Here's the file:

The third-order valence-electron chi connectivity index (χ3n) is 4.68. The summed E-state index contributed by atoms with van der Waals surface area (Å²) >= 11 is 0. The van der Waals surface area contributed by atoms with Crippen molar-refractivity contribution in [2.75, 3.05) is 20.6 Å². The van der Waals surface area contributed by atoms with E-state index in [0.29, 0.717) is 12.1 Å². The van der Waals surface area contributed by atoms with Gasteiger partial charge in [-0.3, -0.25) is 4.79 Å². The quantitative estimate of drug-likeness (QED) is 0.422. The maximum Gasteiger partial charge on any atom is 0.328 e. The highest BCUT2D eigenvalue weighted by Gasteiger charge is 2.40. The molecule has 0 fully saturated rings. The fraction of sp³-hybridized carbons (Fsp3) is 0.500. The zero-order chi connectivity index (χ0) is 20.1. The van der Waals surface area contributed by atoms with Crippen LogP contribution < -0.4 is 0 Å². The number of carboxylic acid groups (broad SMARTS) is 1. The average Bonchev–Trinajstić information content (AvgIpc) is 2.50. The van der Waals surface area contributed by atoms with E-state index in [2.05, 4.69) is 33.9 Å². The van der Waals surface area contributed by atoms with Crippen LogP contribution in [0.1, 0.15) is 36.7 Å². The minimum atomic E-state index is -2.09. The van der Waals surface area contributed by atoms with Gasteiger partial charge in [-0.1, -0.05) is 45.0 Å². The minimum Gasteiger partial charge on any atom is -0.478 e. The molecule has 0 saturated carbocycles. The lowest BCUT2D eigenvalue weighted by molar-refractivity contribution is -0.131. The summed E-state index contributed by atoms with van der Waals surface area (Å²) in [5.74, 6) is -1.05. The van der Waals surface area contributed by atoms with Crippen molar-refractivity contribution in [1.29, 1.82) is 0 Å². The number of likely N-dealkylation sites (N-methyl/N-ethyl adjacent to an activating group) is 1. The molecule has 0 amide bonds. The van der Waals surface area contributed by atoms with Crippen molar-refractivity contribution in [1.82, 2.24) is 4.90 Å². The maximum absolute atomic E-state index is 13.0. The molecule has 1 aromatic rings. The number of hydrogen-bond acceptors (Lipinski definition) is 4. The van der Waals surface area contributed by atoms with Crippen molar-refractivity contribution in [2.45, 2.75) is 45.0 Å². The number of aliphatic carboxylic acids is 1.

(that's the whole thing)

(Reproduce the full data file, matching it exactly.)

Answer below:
The third-order valence-electron chi connectivity index (χ3n) is 4.68. The summed E-state index contributed by atoms with van der Waals surface area (Å²) >= 11 is 0. The van der Waals surface area contributed by atoms with Crippen molar-refractivity contribution in [2.75, 3.05) is 20.6 Å². The van der Waals surface area contributed by atoms with E-state index in [0.29, 0.717) is 12.1 Å². The van der Waals surface area contributed by atoms with Gasteiger partial charge in [-0.3, -0.25) is 4.79 Å². The quantitative estimate of drug-likeness (QED) is 0.422. The maximum Gasteiger partial charge on any atom is 0.328 e. The highest BCUT2D eigenvalue weighted by Gasteiger charge is 2.40. The molecule has 0 fully saturated rings. The fraction of sp³-hybridized carbons (Fsp3) is 0.500. The zero-order chi connectivity index (χ0) is 20.1. The van der Waals surface area contributed by atoms with Crippen LogP contribution < -0.4 is 0 Å². The number of carboxylic acid groups (broad SMARTS) is 1. The average Bonchev–Trinajstić information content (AvgIpc) is 2.50. The van der Waals surface area contributed by atoms with E-state index in [2.05, 4.69) is 33.9 Å². The van der Waals surface area contributed by atoms with Crippen LogP contribution in [0.1, 0.15) is 36.7 Å². The minimum atomic E-state index is -2.09. The van der Waals surface area contributed by atoms with Gasteiger partial charge in [-0.1, -0.05) is 45.0 Å². The minimum Gasteiger partial charge on any atom is -0.478 e. The molecule has 0 saturated carbocycles. The lowest BCUT2D eigenvalue weighted by molar-refractivity contribution is -0.131. The summed E-state index contributed by atoms with van der Waals surface area (Å²) in [5.74, 6) is -1.05. The van der Waals surface area contributed by atoms with Crippen molar-refractivity contribution in [1.29, 1.82) is 0 Å². The number of likely N-dealkylation sites (N-methyl/N-ethyl adjacent to an activating group) is 1. The molecule has 0 amide bonds. The van der Waals surface area contributed by atoms with Crippen molar-refractivity contribution in [1.82, 2.24) is 4.90 Å². The maximum absolute atomic E-state index is 13.0. The molecule has 1 aromatic rings. The number of hydrogen-bond acceptors (Lipinski definition) is 4. The van der Waals surface area contributed by atoms with Crippen molar-refractivity contribution in [2.45, 2.75) is 45.0 Å². The number of aliphatic carboxylic acids is 1.